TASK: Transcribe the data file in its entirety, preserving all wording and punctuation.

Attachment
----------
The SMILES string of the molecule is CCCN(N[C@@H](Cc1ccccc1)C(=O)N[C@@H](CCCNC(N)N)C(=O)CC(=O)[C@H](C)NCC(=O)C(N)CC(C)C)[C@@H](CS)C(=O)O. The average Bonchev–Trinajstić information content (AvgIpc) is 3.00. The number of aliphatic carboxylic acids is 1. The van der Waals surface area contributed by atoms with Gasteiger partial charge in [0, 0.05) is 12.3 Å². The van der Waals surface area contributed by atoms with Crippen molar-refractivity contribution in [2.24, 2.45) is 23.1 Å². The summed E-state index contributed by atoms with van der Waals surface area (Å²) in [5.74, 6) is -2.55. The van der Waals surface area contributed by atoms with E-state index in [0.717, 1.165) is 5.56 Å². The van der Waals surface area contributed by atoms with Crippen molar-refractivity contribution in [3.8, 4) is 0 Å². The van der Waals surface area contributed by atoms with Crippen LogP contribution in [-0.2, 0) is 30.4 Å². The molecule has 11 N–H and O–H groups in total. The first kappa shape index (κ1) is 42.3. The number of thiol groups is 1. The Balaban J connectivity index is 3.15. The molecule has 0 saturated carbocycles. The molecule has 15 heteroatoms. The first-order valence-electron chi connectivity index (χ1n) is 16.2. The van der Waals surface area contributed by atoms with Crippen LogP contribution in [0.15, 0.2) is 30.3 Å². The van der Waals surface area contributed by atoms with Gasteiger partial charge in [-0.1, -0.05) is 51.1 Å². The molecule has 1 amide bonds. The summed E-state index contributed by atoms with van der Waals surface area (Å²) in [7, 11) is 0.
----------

The SMILES string of the molecule is CCCN(N[C@@H](Cc1ccccc1)C(=O)N[C@@H](CCCNC(N)N)C(=O)CC(=O)[C@H](C)NCC(=O)C(N)CC(C)C)[C@@H](CS)C(=O)O. The average Bonchev–Trinajstić information content (AvgIpc) is 3.00. The number of aliphatic carboxylic acids is 1. The van der Waals surface area contributed by atoms with Gasteiger partial charge in [0, 0.05) is 12.3 Å². The van der Waals surface area contributed by atoms with Crippen molar-refractivity contribution in [2.24, 2.45) is 23.1 Å². The summed E-state index contributed by atoms with van der Waals surface area (Å²) in [5.74, 6) is -2.55. The van der Waals surface area contributed by atoms with E-state index in [0.717, 1.165) is 5.56 Å². The van der Waals surface area contributed by atoms with Crippen molar-refractivity contribution in [3.8, 4) is 0 Å². The van der Waals surface area contributed by atoms with Crippen LogP contribution in [-0.2, 0) is 30.4 Å². The molecule has 11 N–H and O–H groups in total. The first kappa shape index (κ1) is 42.3. The number of thiol groups is 1. The Balaban J connectivity index is 3.15. The molecule has 0 saturated carbocycles. The molecule has 15 heteroatoms. The first-order valence-electron chi connectivity index (χ1n) is 16.2. The van der Waals surface area contributed by atoms with Crippen LogP contribution in [0.15, 0.2) is 30.3 Å². The van der Waals surface area contributed by atoms with Gasteiger partial charge in [-0.1, -0.05) is 51.1 Å². The molecule has 1 amide bonds. The summed E-state index contributed by atoms with van der Waals surface area (Å²) in [7, 11) is 0.